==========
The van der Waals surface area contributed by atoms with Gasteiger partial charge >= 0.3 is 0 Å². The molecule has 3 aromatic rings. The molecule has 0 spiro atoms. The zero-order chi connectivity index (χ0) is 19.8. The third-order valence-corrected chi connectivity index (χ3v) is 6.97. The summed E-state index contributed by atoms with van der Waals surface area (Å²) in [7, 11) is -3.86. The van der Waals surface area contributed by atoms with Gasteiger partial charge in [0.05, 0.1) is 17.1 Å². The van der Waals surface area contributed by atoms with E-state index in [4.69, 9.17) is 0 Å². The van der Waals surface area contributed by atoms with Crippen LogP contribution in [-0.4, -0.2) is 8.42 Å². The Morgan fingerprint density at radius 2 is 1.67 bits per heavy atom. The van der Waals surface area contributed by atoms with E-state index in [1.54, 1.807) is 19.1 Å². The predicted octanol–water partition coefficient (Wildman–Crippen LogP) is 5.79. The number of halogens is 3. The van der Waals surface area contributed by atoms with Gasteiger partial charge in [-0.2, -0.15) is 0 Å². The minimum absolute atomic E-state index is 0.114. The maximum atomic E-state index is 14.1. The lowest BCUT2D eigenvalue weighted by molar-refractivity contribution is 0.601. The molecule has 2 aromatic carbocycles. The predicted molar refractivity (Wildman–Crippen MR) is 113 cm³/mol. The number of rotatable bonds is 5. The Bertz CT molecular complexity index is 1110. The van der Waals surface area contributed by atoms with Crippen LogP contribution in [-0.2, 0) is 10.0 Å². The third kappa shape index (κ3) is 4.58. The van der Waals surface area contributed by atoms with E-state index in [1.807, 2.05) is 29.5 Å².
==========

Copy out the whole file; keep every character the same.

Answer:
The van der Waals surface area contributed by atoms with Gasteiger partial charge >= 0.3 is 0 Å². The molecule has 3 aromatic rings. The molecule has 0 spiro atoms. The zero-order chi connectivity index (χ0) is 19.8. The third-order valence-corrected chi connectivity index (χ3v) is 6.97. The summed E-state index contributed by atoms with van der Waals surface area (Å²) in [7, 11) is -3.86. The van der Waals surface area contributed by atoms with Gasteiger partial charge in [0.05, 0.1) is 17.1 Å². The van der Waals surface area contributed by atoms with E-state index in [4.69, 9.17) is 0 Å². The van der Waals surface area contributed by atoms with Crippen LogP contribution in [-0.4, -0.2) is 8.42 Å². The Morgan fingerprint density at radius 2 is 1.67 bits per heavy atom. The van der Waals surface area contributed by atoms with E-state index in [1.54, 1.807) is 19.1 Å². The predicted octanol–water partition coefficient (Wildman–Crippen LogP) is 5.79. The number of halogens is 3. The van der Waals surface area contributed by atoms with Gasteiger partial charge in [-0.2, -0.15) is 0 Å². The minimum absolute atomic E-state index is 0.114. The maximum atomic E-state index is 14.1. The lowest BCUT2D eigenvalue weighted by molar-refractivity contribution is 0.601. The molecule has 2 aromatic carbocycles. The predicted molar refractivity (Wildman–Crippen MR) is 113 cm³/mol. The number of rotatable bonds is 5. The Bertz CT molecular complexity index is 1110. The van der Waals surface area contributed by atoms with Crippen LogP contribution in [-0.2, 0) is 10.0 Å². The third kappa shape index (κ3) is 4.58. The van der Waals surface area contributed by atoms with E-state index in [1.807, 2.05) is 29.5 Å².